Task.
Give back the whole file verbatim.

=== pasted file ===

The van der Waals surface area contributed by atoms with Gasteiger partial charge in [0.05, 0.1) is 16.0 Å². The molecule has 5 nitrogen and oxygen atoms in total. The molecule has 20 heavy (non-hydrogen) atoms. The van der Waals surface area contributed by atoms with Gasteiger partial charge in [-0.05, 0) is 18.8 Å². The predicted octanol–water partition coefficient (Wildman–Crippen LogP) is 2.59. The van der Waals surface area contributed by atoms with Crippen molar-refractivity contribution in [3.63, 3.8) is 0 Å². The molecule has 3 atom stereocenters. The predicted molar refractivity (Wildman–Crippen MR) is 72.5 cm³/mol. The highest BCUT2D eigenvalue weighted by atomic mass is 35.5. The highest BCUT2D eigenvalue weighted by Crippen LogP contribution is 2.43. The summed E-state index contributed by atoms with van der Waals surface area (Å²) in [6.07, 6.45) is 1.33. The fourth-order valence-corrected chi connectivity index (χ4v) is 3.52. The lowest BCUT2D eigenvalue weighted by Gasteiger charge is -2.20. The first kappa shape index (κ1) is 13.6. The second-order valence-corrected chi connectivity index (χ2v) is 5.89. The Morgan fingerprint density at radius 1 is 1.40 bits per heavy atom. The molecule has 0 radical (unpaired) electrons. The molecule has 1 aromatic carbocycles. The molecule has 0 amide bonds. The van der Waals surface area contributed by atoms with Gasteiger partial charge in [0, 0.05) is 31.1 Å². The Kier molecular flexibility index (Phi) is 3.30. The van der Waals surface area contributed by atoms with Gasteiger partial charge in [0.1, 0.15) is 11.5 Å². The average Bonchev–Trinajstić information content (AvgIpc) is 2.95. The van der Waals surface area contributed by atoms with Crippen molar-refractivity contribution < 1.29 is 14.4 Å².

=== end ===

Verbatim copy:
The van der Waals surface area contributed by atoms with Gasteiger partial charge in [0.05, 0.1) is 16.0 Å². The molecule has 5 nitrogen and oxygen atoms in total. The molecule has 20 heavy (non-hydrogen) atoms. The van der Waals surface area contributed by atoms with Gasteiger partial charge in [-0.05, 0) is 18.8 Å². The predicted octanol–water partition coefficient (Wildman–Crippen LogP) is 2.59. The van der Waals surface area contributed by atoms with Crippen molar-refractivity contribution in [3.63, 3.8) is 0 Å². The molecule has 3 atom stereocenters. The predicted molar refractivity (Wildman–Crippen MR) is 72.5 cm³/mol. The highest BCUT2D eigenvalue weighted by atomic mass is 35.5. The highest BCUT2D eigenvalue weighted by Crippen LogP contribution is 2.43. The summed E-state index contributed by atoms with van der Waals surface area (Å²) in [6.07, 6.45) is 1.33. The fourth-order valence-corrected chi connectivity index (χ4v) is 3.52. The lowest BCUT2D eigenvalue weighted by Gasteiger charge is -2.20. The first kappa shape index (κ1) is 13.6. The second-order valence-corrected chi connectivity index (χ2v) is 5.89. The Morgan fingerprint density at radius 1 is 1.40 bits per heavy atom. The molecule has 0 radical (unpaired) electrons. The molecule has 1 aromatic carbocycles. The molecule has 0 amide bonds. The van der Waals surface area contributed by atoms with Gasteiger partial charge in [0, 0.05) is 31.1 Å². The Kier molecular flexibility index (Phi) is 3.30. The van der Waals surface area contributed by atoms with Gasteiger partial charge in [0.1, 0.15) is 11.5 Å². The average Bonchev–Trinajstić information content (AvgIpc) is 2.95. The van der Waals surface area contributed by atoms with Crippen molar-refractivity contribution < 1.29 is 14.4 Å².